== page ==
We reviewed 382 records of patients diagnosed as having an optic disc appearance consistent with glaucoma, based on masked grading of optic disc stereophotographs (cup-disc ratio >0.7, cup-disc ratio asymmetry ≥0.2, rim thinning, excavation, nerve fiber layer defects, or disc hemorrhages) from a longitudinal study of glaucoma patients at the Glaucoma Center of the University of California–San Diego (La Jolla). Forty-seven eyes of 47 patients met the following inclusion/exclusion criterion: Each patient had at least 2 stereophotographs 2 or more years apart, and at least 1 reliable standard and 1 reliable SWAP examination within 6 months of each disc photograph in the same eye. The first stereophotograph that showed signs of progression that fulfilled the inclusion criterion was used. If there was no progression, the latest photograph from our longitudinal database was used. Additionally, patients with high refractive error (defined as > ± 5.00 spherical equivalent or ± 3.00 cylinder), lens changes (defined as loss of >1 line of visual acuity with a nuclear sclerotic cataract, or the development of any degree of posterior subcapsular cataract), or who underwent cataract extraction with or without trabeculectomy during the follow-up period were excluded.
Standard perimetry was performed using the 24-2 full threshold algorithm using the commercially available Humphrey Field Analyzer (Humphrey-Zeiss, San Leandro, Calif). The Humphrey Field Analyzer was also used to perform SWAP examinations, in which a 440-nm narrowband size V blue stimulus is presented against a broadband 500- to 700-nm yellow background for 200 milliseconds to maximize spatial and temporal summation, further enhancing isolation of the short-wavelength–sensitive pathway.11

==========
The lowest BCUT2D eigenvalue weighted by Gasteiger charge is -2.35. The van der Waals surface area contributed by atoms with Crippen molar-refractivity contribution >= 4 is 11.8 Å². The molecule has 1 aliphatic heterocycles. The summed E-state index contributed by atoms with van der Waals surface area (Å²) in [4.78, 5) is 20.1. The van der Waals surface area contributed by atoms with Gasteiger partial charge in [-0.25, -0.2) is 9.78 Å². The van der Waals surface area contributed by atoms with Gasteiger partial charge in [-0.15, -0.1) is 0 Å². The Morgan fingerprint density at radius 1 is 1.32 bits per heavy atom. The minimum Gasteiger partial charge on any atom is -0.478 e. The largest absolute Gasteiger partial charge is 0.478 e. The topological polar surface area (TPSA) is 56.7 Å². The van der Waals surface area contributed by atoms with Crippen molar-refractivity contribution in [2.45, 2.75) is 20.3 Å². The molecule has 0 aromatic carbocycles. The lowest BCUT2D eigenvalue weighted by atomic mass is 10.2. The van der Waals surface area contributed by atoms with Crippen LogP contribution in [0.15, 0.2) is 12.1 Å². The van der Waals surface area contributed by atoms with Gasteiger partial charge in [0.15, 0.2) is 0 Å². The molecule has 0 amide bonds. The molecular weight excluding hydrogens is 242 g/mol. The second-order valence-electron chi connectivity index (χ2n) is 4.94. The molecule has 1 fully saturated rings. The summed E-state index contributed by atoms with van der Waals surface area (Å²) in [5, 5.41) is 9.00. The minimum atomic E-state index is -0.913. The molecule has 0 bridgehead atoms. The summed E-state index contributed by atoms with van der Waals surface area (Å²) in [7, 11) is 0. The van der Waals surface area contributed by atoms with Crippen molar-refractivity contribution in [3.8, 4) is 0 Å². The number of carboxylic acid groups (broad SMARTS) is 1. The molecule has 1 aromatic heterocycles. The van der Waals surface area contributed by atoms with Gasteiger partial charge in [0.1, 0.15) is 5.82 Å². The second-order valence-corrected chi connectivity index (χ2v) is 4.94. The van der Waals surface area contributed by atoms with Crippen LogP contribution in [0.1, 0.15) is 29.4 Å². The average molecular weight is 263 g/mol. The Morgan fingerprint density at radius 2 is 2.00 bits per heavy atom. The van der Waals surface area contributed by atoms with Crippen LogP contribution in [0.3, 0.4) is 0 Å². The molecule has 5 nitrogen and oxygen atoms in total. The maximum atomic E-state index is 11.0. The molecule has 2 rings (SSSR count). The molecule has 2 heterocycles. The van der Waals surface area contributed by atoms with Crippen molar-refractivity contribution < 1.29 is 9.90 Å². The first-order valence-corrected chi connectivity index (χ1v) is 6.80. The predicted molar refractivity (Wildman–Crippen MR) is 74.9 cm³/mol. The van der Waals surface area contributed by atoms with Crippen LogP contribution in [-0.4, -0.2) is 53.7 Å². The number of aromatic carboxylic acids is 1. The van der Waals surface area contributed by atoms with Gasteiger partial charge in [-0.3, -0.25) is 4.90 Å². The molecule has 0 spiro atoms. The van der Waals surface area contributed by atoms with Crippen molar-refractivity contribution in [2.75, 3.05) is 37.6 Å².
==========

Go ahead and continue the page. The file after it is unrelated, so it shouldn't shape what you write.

All patients had at least 1 additional visual field for both SWAP and standard perimetry, prior to the baseline field and after the follow-up field, that confirmed the degree of visual field defect using the Ocular Hypertension Study visual field criteria for an abnormal field.17 Baseline and follow-up standard perimetry and SWAP visual fields closest to the time of the stereophotographs, were assessed using a clinical scoring system (CSS) and the Advanced Glaucoma Intervention Study (AGIS) scoring system. Using the CSS, visual field progression was based on the presence of at least 1 of the following criteria: (1) development of a new scotoma, defined as 2 adjacent points in a previously normal area at the .01 probability level on the pattern deviation plot, or 1 point within the central 10° that decline by 10 dB or more; (2) expansion of an existing scotoma, defined as 2 contiguous points adjacent to the scotoma that decline by 10 dB or more; or (3) deepening of an existing scotoma, defined as 2 points in the scotoma that decline by 10 dB or more. Using AGIS, progression was defined as an increase in the AGIS score by greater than or equal to 4 points.18 Changes in standard perimetry and SWAP, using both AGIS and the CSS, were compared with progression detected by serial stereophotographs.
Simultaneous baseline and follow-up stereophotographs of each patient were graded for the presence of progression in a masked fashion by 2 experienced stereophotograph graders (C.A.G., E.Z.B.). A third experienced stereophotograph grader (R.N.W.) resolved all cases of disagreement. All graders were glaucoma specialists. Patients were divided into 2 groups: progressive and nonprogressive. Glaucomatous progression by stereophotographs was defined as either a decrease in the neuroretinal rim due to focal notching, undermining, or diffuse rim thinning, or the expansion of a preexisting nerve fiber layer defect or the development of a new nerve fiber layer defect. Changes in the neuroretinal rim and the parapapillary nerve fiber layer were determined by direct visual comparison of each quadrant of the disc. Measurements of disc area were obtained for each patient using a confocal scanning laser ophthalmoscope (Heidelberg Retinal Tomograph, Heidelberg Engineering, Heidelberg, Germany).